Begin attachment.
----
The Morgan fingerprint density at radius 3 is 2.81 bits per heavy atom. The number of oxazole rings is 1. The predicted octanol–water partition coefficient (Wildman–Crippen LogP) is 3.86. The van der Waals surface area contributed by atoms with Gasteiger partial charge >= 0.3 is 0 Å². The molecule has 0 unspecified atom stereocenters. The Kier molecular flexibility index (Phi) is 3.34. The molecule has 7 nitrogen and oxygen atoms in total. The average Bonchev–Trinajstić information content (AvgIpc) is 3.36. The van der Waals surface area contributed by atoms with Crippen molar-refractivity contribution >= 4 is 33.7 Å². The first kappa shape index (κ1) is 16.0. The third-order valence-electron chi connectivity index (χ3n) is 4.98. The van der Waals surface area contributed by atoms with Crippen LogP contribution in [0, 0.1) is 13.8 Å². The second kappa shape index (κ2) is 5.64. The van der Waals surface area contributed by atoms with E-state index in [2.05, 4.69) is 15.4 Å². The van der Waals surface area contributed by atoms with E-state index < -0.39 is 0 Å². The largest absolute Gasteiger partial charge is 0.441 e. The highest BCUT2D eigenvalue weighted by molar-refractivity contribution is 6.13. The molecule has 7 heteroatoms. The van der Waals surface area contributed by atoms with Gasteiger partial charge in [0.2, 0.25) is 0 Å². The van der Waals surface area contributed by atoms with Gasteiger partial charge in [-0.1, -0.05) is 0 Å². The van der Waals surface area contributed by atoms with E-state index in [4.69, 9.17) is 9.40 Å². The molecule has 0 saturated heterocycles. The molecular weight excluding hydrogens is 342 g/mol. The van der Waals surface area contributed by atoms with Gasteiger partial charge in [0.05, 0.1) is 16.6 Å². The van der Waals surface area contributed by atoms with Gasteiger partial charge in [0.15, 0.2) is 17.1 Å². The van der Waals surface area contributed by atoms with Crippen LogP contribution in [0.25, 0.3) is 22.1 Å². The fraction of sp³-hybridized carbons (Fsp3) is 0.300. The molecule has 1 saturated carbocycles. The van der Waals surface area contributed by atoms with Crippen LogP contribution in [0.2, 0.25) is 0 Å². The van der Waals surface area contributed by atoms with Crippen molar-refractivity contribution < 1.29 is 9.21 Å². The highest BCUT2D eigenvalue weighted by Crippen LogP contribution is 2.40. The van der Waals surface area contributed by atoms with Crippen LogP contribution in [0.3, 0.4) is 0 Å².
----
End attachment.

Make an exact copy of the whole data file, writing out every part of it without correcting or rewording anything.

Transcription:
The Morgan fingerprint density at radius 3 is 2.81 bits per heavy atom. The number of oxazole rings is 1. The predicted octanol–water partition coefficient (Wildman–Crippen LogP) is 3.86. The van der Waals surface area contributed by atoms with Gasteiger partial charge >= 0.3 is 0 Å². The molecule has 0 unspecified atom stereocenters. The Kier molecular flexibility index (Phi) is 3.34. The molecule has 7 nitrogen and oxygen atoms in total. The average Bonchev–Trinajstić information content (AvgIpc) is 3.36. The van der Waals surface area contributed by atoms with Crippen molar-refractivity contribution >= 4 is 33.7 Å². The first kappa shape index (κ1) is 16.0. The third-order valence-electron chi connectivity index (χ3n) is 4.98. The van der Waals surface area contributed by atoms with Crippen LogP contribution in [0, 0.1) is 13.8 Å². The second kappa shape index (κ2) is 5.64. The van der Waals surface area contributed by atoms with E-state index in [2.05, 4.69) is 15.4 Å². The van der Waals surface area contributed by atoms with E-state index < -0.39 is 0 Å². The largest absolute Gasteiger partial charge is 0.441 e. The highest BCUT2D eigenvalue weighted by molar-refractivity contribution is 6.13. The molecule has 7 heteroatoms. The van der Waals surface area contributed by atoms with Gasteiger partial charge in [0.2, 0.25) is 0 Å². The van der Waals surface area contributed by atoms with Gasteiger partial charge in [-0.1, -0.05) is 0 Å². The van der Waals surface area contributed by atoms with E-state index in [4.69, 9.17) is 9.40 Å². The molecule has 0 saturated heterocycles. The molecular weight excluding hydrogens is 342 g/mol. The van der Waals surface area contributed by atoms with Gasteiger partial charge in [0.05, 0.1) is 16.6 Å². The van der Waals surface area contributed by atoms with Gasteiger partial charge in [0.15, 0.2) is 17.1 Å². The van der Waals surface area contributed by atoms with Crippen LogP contribution in [0.25, 0.3) is 22.1 Å². The fraction of sp³-hybridized carbons (Fsp3) is 0.300. The molecule has 1 saturated carbocycles. The van der Waals surface area contributed by atoms with Crippen LogP contribution in [0.2, 0.25) is 0 Å². The van der Waals surface area contributed by atoms with Crippen molar-refractivity contribution < 1.29 is 9.21 Å². The highest BCUT2D eigenvalue weighted by Crippen LogP contribution is 2.40. The van der Waals surface area contributed by atoms with Crippen LogP contribution in [0.3, 0.4) is 0 Å².